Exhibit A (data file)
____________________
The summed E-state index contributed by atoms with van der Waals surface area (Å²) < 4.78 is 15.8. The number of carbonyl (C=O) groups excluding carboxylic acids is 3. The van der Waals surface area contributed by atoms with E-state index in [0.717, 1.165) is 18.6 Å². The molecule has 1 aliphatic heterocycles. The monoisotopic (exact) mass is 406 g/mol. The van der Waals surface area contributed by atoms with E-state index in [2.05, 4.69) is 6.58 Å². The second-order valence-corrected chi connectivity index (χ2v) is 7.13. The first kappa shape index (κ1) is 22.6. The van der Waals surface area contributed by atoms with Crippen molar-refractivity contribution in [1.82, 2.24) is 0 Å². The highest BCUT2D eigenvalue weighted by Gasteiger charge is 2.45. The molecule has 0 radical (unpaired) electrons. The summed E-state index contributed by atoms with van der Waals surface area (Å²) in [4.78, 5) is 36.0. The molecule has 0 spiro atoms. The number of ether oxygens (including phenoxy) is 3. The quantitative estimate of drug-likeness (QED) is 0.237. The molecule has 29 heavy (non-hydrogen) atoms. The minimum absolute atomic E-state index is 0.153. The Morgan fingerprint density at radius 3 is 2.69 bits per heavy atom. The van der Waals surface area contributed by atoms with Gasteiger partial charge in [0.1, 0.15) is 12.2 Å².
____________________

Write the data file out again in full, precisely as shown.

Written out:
The summed E-state index contributed by atoms with van der Waals surface area (Å²) < 4.78 is 15.8. The number of carbonyl (C=O) groups excluding carboxylic acids is 3. The van der Waals surface area contributed by atoms with E-state index in [0.717, 1.165) is 18.6 Å². The molecule has 1 aliphatic heterocycles. The monoisotopic (exact) mass is 406 g/mol. The van der Waals surface area contributed by atoms with E-state index in [2.05, 4.69) is 6.58 Å². The second-order valence-corrected chi connectivity index (χ2v) is 7.13. The first kappa shape index (κ1) is 22.6. The van der Waals surface area contributed by atoms with Crippen molar-refractivity contribution in [1.82, 2.24) is 0 Å². The highest BCUT2D eigenvalue weighted by Gasteiger charge is 2.45. The molecule has 0 radical (unpaired) electrons. The summed E-state index contributed by atoms with van der Waals surface area (Å²) in [4.78, 5) is 36.0. The molecule has 0 spiro atoms. The number of ether oxygens (including phenoxy) is 3. The quantitative estimate of drug-likeness (QED) is 0.237. The molecule has 29 heavy (non-hydrogen) atoms. The minimum absolute atomic E-state index is 0.153. The Morgan fingerprint density at radius 3 is 2.69 bits per heavy atom. The van der Waals surface area contributed by atoms with Gasteiger partial charge in [0.1, 0.15) is 12.2 Å².